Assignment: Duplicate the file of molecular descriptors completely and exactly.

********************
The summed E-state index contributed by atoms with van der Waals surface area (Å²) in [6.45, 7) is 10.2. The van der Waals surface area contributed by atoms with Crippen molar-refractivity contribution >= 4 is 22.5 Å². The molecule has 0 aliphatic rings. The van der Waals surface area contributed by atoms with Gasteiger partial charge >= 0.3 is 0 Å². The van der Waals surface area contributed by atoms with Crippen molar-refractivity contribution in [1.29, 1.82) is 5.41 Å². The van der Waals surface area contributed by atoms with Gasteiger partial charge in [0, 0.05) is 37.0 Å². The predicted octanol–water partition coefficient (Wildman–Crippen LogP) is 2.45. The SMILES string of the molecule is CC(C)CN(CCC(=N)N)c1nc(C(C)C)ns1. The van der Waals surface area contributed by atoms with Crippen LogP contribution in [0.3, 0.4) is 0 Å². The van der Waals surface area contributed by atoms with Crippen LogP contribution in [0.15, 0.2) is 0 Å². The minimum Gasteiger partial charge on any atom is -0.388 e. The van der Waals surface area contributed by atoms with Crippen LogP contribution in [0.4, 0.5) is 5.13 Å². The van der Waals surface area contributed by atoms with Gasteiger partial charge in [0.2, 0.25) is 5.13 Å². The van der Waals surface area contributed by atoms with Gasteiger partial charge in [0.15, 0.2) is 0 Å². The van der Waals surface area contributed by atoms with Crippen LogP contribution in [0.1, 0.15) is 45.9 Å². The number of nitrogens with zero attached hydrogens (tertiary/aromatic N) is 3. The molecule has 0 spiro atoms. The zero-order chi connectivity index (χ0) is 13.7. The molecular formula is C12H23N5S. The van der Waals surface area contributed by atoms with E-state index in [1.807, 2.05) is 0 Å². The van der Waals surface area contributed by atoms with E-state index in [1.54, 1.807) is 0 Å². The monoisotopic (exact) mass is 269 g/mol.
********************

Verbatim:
The summed E-state index contributed by atoms with van der Waals surface area (Å²) in [6.45, 7) is 10.2. The van der Waals surface area contributed by atoms with Crippen molar-refractivity contribution >= 4 is 22.5 Å². The molecule has 0 aliphatic rings. The van der Waals surface area contributed by atoms with Gasteiger partial charge >= 0.3 is 0 Å². The van der Waals surface area contributed by atoms with Crippen molar-refractivity contribution in [1.29, 1.82) is 5.41 Å². The van der Waals surface area contributed by atoms with Gasteiger partial charge in [0, 0.05) is 37.0 Å². The predicted octanol–water partition coefficient (Wildman–Crippen LogP) is 2.45. The SMILES string of the molecule is CC(C)CN(CCC(=N)N)c1nc(C(C)C)ns1. The van der Waals surface area contributed by atoms with Crippen LogP contribution in [0.3, 0.4) is 0 Å². The van der Waals surface area contributed by atoms with Crippen LogP contribution in [0.15, 0.2) is 0 Å². The minimum Gasteiger partial charge on any atom is -0.388 e. The van der Waals surface area contributed by atoms with Crippen LogP contribution in [0.4, 0.5) is 5.13 Å². The van der Waals surface area contributed by atoms with Gasteiger partial charge in [0.2, 0.25) is 5.13 Å². The van der Waals surface area contributed by atoms with Gasteiger partial charge in [0.15, 0.2) is 0 Å². The van der Waals surface area contributed by atoms with Crippen LogP contribution in [0.1, 0.15) is 45.9 Å². The number of nitrogens with zero attached hydrogens (tertiary/aromatic N) is 3. The molecule has 0 spiro atoms. The zero-order chi connectivity index (χ0) is 13.7. The molecular formula is C12H23N5S. The van der Waals surface area contributed by atoms with E-state index in [1.807, 2.05) is 0 Å². The van der Waals surface area contributed by atoms with E-state index in [1.54, 1.807) is 0 Å². The monoisotopic (exact) mass is 269 g/mol.